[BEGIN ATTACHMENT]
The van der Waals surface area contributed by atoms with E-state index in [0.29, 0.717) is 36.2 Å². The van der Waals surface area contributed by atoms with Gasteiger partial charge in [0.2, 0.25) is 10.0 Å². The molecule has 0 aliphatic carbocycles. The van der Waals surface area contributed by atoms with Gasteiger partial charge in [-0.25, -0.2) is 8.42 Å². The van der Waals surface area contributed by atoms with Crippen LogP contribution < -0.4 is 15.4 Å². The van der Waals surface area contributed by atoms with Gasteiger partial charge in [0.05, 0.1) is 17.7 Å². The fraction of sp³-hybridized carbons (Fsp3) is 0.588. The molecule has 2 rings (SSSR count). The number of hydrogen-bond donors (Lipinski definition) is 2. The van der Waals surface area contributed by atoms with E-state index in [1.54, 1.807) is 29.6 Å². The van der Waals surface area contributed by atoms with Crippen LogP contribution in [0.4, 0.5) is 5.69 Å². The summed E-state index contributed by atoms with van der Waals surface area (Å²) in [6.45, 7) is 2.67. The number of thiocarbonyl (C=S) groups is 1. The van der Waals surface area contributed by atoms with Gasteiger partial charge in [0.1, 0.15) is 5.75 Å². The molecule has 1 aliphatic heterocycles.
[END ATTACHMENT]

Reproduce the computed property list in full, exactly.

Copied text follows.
The van der Waals surface area contributed by atoms with E-state index in [0.29, 0.717) is 36.2 Å². The van der Waals surface area contributed by atoms with Gasteiger partial charge in [0.2, 0.25) is 10.0 Å². The molecule has 0 aliphatic carbocycles. The van der Waals surface area contributed by atoms with Gasteiger partial charge in [-0.25, -0.2) is 8.42 Å². The van der Waals surface area contributed by atoms with Crippen LogP contribution < -0.4 is 15.4 Å². The van der Waals surface area contributed by atoms with Gasteiger partial charge in [0.05, 0.1) is 17.7 Å². The fraction of sp³-hybridized carbons (Fsp3) is 0.588. The molecule has 2 rings (SSSR count). The number of hydrogen-bond donors (Lipinski definition) is 2. The van der Waals surface area contributed by atoms with E-state index in [1.54, 1.807) is 29.6 Å². The van der Waals surface area contributed by atoms with Crippen LogP contribution in [0.4, 0.5) is 5.69 Å². The summed E-state index contributed by atoms with van der Waals surface area (Å²) in [6.45, 7) is 2.67. The number of thiocarbonyl (C=S) groups is 1. The van der Waals surface area contributed by atoms with Gasteiger partial charge in [0.1, 0.15) is 5.75 Å². The molecule has 1 aliphatic heterocycles.